The murky world of celebrity crypto influencers

Crypto entrepreneurs hire influencers to push up the value of their digital currencies, hoping to ignite the sort of online hype that briefly turned Dogecoin, a joke currency based on a meme, into one of the most valuable crypto investments.

Some promoters are not well known outside crypto circles but have large followings on social media, where they broadcast market tips, interspersed with sponsored content. Others are major celebrities like Kardashian, who is facing a lawsuit from investors over her marketing of an obscure cryptocurrency called EthereumMax.

Celebrity influencers like Kim Kardashian have made millions of dollars endorsing specific and often dubious crypto investments, urging fans to buy obscure coins that quickly crashed in value.Credit:Hunter Abrams/The New York Times

The amounts paid to crypto promoters can be astronomical. An NFT project called Hive Investments has been recruiting influencers, offering payments as large as $US400,000 ($556,000), according to a presentation reviewed by The New York Times.

Jordan Belfort, the former stockbroker whose memoir inspired the 2013 movie The Wolf of Wall Street, was once offered $US250,000 to change his Twitter profile picture to an NFT. Belfort, who recently rebranded himself as a crypto guru, turned down the offer.

“We don’t want to be a part of things that basically exist purely to separate people from their money,” said Matt Hirschberg, Belfort’s business partner. “I’ve had people offer us guarantees of up to at least $US10 million just to get involved.”

Crypto promotion occupies a legal gray area. Under federal law, people marketing securities are required to publicly disclose payments for promotions. In 2018, Mayweather paid more than $US600,000 to settle SEC charges that he had failed to properly disclose his compensation for marketing initial coin offerings, the crypto equivalent of an initial public offering on Wall Street. But the rule he broke applies only to securities, like stock in a company, and it is unclear which crypto products meet that legal standard.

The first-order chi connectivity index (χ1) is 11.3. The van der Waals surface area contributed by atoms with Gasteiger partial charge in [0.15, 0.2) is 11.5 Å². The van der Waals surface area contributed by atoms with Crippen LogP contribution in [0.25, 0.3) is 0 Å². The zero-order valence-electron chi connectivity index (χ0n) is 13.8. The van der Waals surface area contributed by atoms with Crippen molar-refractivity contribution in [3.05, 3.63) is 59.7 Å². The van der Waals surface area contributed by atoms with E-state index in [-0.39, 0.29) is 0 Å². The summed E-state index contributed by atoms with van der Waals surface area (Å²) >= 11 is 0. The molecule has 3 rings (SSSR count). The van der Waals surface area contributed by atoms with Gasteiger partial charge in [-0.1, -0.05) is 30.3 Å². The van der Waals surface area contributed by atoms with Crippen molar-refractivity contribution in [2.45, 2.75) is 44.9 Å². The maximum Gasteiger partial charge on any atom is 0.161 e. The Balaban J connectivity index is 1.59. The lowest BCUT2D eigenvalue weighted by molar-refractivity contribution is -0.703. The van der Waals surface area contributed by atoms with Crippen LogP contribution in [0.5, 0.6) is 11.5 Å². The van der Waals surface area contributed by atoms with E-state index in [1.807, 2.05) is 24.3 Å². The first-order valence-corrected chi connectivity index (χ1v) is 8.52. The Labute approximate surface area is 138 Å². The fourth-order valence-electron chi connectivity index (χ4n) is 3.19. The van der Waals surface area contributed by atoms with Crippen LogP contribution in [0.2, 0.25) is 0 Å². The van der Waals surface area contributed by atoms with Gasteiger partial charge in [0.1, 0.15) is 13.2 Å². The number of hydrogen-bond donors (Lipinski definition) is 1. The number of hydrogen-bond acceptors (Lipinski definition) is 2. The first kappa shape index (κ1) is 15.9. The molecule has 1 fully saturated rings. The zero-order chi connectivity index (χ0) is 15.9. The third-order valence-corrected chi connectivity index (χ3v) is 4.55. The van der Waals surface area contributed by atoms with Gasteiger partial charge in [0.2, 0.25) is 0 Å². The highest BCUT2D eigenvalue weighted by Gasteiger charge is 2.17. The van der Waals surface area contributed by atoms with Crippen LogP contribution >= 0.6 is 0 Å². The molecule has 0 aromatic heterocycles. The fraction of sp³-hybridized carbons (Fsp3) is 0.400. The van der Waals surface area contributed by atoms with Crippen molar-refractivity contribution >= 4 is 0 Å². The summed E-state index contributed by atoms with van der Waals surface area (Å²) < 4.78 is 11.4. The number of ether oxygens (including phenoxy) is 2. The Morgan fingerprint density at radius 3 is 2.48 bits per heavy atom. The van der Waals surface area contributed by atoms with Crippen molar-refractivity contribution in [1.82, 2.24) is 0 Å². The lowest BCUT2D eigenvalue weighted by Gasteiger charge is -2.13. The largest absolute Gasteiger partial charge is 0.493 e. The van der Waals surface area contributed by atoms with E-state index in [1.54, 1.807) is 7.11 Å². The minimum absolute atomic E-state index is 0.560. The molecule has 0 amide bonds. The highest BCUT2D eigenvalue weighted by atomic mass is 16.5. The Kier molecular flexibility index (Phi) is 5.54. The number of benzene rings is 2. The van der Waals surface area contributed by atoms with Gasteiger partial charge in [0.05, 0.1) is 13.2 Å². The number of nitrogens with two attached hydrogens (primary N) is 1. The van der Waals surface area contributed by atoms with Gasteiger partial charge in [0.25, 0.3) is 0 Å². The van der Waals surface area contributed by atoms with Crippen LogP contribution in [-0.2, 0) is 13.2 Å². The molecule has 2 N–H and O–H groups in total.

“You have this shameless profiteering from celebrities and others, who aren’t at all disinterested or impartial. There is a lot of potential for harm.”

John Reed Stark, a former chief of the internet enforcement branch at the Securities and Exchange Commission.

Crypto promoters could also run afoul of the Federal Trade Commission’s rules, which require marketers of all kinds to disclose when they have a financial stake in the projects they endorse.

“Companies and the social media influencers of the world view this as the Wild West,” said David Klein, a lawyer in New York who specialises in marketing rules. “The old-world laws still apply, and you have to follow the guidelines. Otherwise, the regulators will come calling.”

Even celebrities who disclose crypto payments have found themselves in legal trouble. Last summer, Kardashian endorsed EthereumMax in an Instagram post with a brief disclaimer at the bottom: “#ad.” Few crypto insiders had heard of EthereumMax, which is different from Ethereum, one of the most popular crypto platforms.